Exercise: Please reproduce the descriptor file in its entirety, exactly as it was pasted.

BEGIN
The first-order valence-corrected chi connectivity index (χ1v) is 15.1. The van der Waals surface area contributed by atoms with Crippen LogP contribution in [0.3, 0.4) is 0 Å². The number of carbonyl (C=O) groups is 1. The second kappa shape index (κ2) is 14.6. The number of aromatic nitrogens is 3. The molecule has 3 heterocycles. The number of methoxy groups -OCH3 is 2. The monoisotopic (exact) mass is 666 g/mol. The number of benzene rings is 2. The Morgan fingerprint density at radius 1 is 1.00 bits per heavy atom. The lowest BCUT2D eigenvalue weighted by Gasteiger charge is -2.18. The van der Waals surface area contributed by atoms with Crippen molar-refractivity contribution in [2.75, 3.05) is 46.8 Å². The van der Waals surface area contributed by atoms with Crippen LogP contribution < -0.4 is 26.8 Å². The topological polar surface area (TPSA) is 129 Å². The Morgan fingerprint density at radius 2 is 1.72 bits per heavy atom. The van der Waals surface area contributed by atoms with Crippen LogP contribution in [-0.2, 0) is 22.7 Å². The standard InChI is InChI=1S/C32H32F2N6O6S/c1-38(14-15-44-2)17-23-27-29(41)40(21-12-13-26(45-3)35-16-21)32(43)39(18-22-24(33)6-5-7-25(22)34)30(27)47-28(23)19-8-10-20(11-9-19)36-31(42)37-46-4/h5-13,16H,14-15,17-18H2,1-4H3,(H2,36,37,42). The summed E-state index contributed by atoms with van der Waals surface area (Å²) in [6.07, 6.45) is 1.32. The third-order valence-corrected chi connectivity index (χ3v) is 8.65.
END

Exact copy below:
The first-order valence-corrected chi connectivity index (χ1v) is 15.1. The van der Waals surface area contributed by atoms with Crippen LogP contribution in [0.3, 0.4) is 0 Å². The number of carbonyl (C=O) groups is 1. The second kappa shape index (κ2) is 14.6. The number of aromatic nitrogens is 3. The molecule has 3 heterocycles. The number of methoxy groups -OCH3 is 2. The monoisotopic (exact) mass is 666 g/mol. The number of benzene rings is 2. The Morgan fingerprint density at radius 1 is 1.00 bits per heavy atom. The lowest BCUT2D eigenvalue weighted by Gasteiger charge is -2.18. The van der Waals surface area contributed by atoms with Crippen molar-refractivity contribution in [2.75, 3.05) is 46.8 Å². The van der Waals surface area contributed by atoms with Crippen LogP contribution < -0.4 is 26.8 Å². The topological polar surface area (TPSA) is 129 Å². The Morgan fingerprint density at radius 2 is 1.72 bits per heavy atom. The van der Waals surface area contributed by atoms with Crippen LogP contribution in [-0.2, 0) is 22.7 Å². The standard InChI is InChI=1S/C32H32F2N6O6S/c1-38(14-15-44-2)17-23-27-29(41)40(21-12-13-26(45-3)35-16-21)32(43)39(18-22-24(33)6-5-7-25(22)34)30(27)47-28(23)19-8-10-20(11-9-19)36-31(42)37-46-4/h5-13,16H,14-15,17-18H2,1-4H3,(H2,36,37,42). The summed E-state index contributed by atoms with van der Waals surface area (Å²) in [6.07, 6.45) is 1.32. The third-order valence-corrected chi connectivity index (χ3v) is 8.65.